The number one reason that Belize had so aggressively pushed it’s way up to the top of my bucket list was The Great Blue Hole, a giant underwater sinkhole in the middle of Lighthouse Reef.
Only a short trip away from Caye Caulker, it is a must see for anyone visiting Belize, and can be visited either by scenic flight or a full day diving excursion.
Since neither Thom or I had any diving experience (I can be a terrible snorkeller at the best of times), we decided the best way to visit this natural wonder was from the skies above.
Scenic Flights over the Belize Barrier Reef
There are a few different options when looking at scenic flights, including organised scenic flights and also private charter flights. The two main airlines offering regular scenic flights over the Great Blue hole were Maya Island Air and Tropic Air – the local airlines of Belize.
For scheduled charters Tropic Air offered flights from Caye Caulker and San Pedro (on Tuesday and Thursdays only, at 11am), while Maya Island Air offers scheduled flights from Belize Municipal and San Pedro (Monday – Thursday, 10am for Belize, 2pm for San Pedro).
I always knew I wanted to take this flight during our time in Belize, so I was already planning it into our days before we booked other things and made solid plans. Unfortunately, as much as I tried, I just couldn’t make it work with any of the scheduled flights. We arrived into Caye Caulker on a Thursday and I just didn’t want to risk paying for and missing a scheduled flight as we would be coming from San Ignacio.
Booking our Blue Hole scenic flight
Instead we decided to splurge a little (running theme on this honeymoon!) and book ourselves a private flight with Maya Island Air. It only ended up being a couple of hundred dollars more than the scheduled flight, and in my irrational mind of wedding and honeymoon costs for some reason it didn’t seem that bad to me. Writing it down making it seems a little bit worse! But we didn’t want to risk missing the flight, or the flight being cancelled if there wasn’t enough people booked on it.
It was fantastic though, and I am definitely glad that if we were going to splurge on something this is what we chose.
To book the flight I just left a message on their website – click on the purple button that says leave a message – and someone very helpful from their customer service department helped us organise our flight over email and answered all of my 500 questions.
They actually made it so easy that I thought it might be too good to be true, and that when we got to the airstrip there would be no flight booked! You can also pay upon arrival when you’re checking into the flight (you don’t have to pay in advance if you don’t want to), which made me feel heaps better about everything.
Checking in for our flight over the Blue Hole
We arrived to the tiny airstrip in Caye Caulker and before we knew it we were taking off in a tiny four-seater charter plane – definitely the smallest plane we have ever been in. We were accompanied by two local pilots who were excellent flyers and pointed out highlights around the reef for us to see.
We began our flight over the Belize Barrier Reef, which is the second biggest coral reef system in the world after the Great Barrier Reef in Queensland, Australia, and is also very important to Belize’s fishing industry.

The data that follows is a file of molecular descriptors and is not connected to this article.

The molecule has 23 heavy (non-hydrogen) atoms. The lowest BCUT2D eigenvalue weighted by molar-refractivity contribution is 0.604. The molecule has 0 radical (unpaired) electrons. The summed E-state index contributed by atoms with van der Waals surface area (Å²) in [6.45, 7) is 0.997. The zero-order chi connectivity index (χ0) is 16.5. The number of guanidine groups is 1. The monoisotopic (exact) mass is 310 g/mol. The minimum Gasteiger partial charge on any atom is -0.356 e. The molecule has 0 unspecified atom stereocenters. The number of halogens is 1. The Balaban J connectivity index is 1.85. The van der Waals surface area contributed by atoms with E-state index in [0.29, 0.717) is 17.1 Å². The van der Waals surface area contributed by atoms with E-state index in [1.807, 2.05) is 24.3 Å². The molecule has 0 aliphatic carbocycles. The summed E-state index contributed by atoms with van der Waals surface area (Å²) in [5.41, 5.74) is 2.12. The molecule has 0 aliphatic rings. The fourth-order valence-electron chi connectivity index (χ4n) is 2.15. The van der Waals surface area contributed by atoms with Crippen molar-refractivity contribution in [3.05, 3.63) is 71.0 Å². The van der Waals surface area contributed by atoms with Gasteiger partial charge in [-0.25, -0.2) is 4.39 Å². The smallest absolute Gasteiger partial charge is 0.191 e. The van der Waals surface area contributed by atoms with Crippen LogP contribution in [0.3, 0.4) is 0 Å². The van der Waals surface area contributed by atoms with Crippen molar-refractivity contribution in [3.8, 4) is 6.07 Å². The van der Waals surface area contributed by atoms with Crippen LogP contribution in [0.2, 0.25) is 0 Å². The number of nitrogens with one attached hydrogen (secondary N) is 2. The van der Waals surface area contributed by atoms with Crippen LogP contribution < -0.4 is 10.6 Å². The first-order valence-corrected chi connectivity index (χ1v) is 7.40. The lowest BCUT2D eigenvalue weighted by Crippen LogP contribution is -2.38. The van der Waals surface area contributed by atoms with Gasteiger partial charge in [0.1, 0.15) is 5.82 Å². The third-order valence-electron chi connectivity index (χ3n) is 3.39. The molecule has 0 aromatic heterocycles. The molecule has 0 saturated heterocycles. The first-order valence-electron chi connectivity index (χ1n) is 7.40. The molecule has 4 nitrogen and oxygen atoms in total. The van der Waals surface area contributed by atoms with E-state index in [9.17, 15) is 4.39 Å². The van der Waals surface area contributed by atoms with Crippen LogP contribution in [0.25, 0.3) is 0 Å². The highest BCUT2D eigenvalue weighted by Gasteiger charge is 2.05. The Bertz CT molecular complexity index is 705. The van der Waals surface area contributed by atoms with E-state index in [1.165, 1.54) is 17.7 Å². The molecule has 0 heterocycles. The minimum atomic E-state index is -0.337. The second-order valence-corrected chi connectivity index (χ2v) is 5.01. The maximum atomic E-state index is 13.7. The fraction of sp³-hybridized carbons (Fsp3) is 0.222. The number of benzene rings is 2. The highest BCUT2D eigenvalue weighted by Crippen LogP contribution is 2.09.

The Belize Barrier Reef is a 300 kilometre long section of the 900 kilometre Mesoamerican Barrier Reef System, which continues from Cancun through the Riviera Maya and ends up in Honduras. It’s absolutely enormous, so seeing it from the sky gave us a much greater perspective of it’s enormity.
As the flight continued we flew over many scattered islands, Turneffe Atoll and Lighthouse Reef. We also spotted a shipwreck sitting on the edge of the reef (see image below) although I couldn’t find much information about it online.
Finally we made it to the incredible Great Blue Hole. It was just as amazing and breathtaking in person as in all the pictures you can find online. Our pilots were so good, they probably circled the Blue Hole about 6-7 times on each side, getting closer to the hole each time, which allowed us enough time to get some fantastic photos and views of this natural wonder.
It was just incredible, with such dark blue water in the middle surrounded by a wall of coral. The way it just comes out of no where so perfectly, surrounded by the regular reef is incredible.
Glyn Collinson, a NASA scientist who took a dive into the Great Blue Hole described:
It was the deepest, deep blue hole imaginable. A chasm that fell away deep into the deep, dark blue. It had been forged out of solid rock as caverns, hundreds of thousands of years ago during the last ice age. For eons, water filtered through the rock and into these great stone cathedrals, breeding multicoloured stalactites and stalagmites.
Then, one by one they collapsed in on each other, creating a chasm four hundred feet deep. As Earth’s swollen polar ice-caps receded, the warm Caribbean ocean swept in to fill the chasm with boiling white hands, the last rays of sunlight struck the chasm’s floor. Then, as the limestone broke down, it began to rain tiny fragments of rock, which slowly began to fill the Great Blue Hole.
If you’re spending any time in Belize – either Belize City or any of the islands, the Great Blue Hole should definitely be at the top of your list for can’t miss experiences.
Check out the Maya Island Air website for more information and it’s a good idea to send them an email if you have more questions that aren’t answered on their page. They were incredibly helpful throughout the whole planning and booking process. Special shout out to Annika at Maya Island Air for all your help and assistance!
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